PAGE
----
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In cricket an over is made up of six balls from the same bowler from the same end of the pitch. Once the over is completed a different bowler takes over from the other end. This goes on as long as the format of the match dictates. With Test matches this will be until the opposing side are all out or the batting team have declared. There are also limited over formats of the game, most notably 40-over and Twenty20 matches.
If a bowler manages to bowl six balls without the batting side scoring any runs at all it is called a maiden over.
As any game of cricket – no matter what the format – is broken down into overs, it gives bookmakers a huge amount of scope when it comes to the amount of markets they can offer.
Although there are obviously match-related markets for any cricket event, the ability to introduce over-related markets means that what otherwise could be an uneventful sports event can have a high turnover of in-play bets.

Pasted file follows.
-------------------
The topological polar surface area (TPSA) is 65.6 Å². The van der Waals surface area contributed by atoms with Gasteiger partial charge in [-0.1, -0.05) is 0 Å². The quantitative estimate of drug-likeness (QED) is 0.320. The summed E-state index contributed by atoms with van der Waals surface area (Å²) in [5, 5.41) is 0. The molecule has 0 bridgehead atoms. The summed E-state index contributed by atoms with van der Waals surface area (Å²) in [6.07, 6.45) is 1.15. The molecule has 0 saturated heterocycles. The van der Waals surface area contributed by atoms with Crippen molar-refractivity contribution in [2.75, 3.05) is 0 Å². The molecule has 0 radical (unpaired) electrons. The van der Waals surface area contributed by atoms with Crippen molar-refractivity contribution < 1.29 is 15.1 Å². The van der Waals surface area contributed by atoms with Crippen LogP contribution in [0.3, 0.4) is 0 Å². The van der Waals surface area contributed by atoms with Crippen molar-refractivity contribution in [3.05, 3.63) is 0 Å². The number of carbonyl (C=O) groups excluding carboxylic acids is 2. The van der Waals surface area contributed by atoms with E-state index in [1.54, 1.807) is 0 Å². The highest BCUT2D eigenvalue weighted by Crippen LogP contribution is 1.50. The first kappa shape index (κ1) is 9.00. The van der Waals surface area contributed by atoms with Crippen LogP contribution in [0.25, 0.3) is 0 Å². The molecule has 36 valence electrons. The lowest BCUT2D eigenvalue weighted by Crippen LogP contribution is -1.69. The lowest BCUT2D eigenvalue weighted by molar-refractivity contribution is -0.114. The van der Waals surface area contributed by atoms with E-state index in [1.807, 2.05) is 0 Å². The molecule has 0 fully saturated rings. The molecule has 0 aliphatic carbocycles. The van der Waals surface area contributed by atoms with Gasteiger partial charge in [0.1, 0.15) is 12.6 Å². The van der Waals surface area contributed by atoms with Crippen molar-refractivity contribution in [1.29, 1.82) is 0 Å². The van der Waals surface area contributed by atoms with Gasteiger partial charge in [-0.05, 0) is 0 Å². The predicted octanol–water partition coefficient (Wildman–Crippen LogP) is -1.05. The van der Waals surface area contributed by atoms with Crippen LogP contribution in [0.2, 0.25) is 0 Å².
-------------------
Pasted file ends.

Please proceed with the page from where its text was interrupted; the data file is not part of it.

The highest first over runs market is one of the most popular for bettors relating to overs but it isn’t the only one available. Bets are taken not only on the amount of runs scored in an over, but also the amount of wide deliveries the bowler sends down in the over. These handy sections of a game can be the basis of many different kinds of betting opportunities, as with all of these markets they start over again once the sixth ball is bowled.
There are also a range of batting-related markets, such as betting on the highest-scoring batsman in an innings.
The most no balls bowled in an over of test cricket is nine by West Indian pace man Curtly Ambrose against Australia in 1993. Remarkably, despite this, Ambrose still went on to win the man of the match award after collecting five wickets of his own in a 10-wicket victory.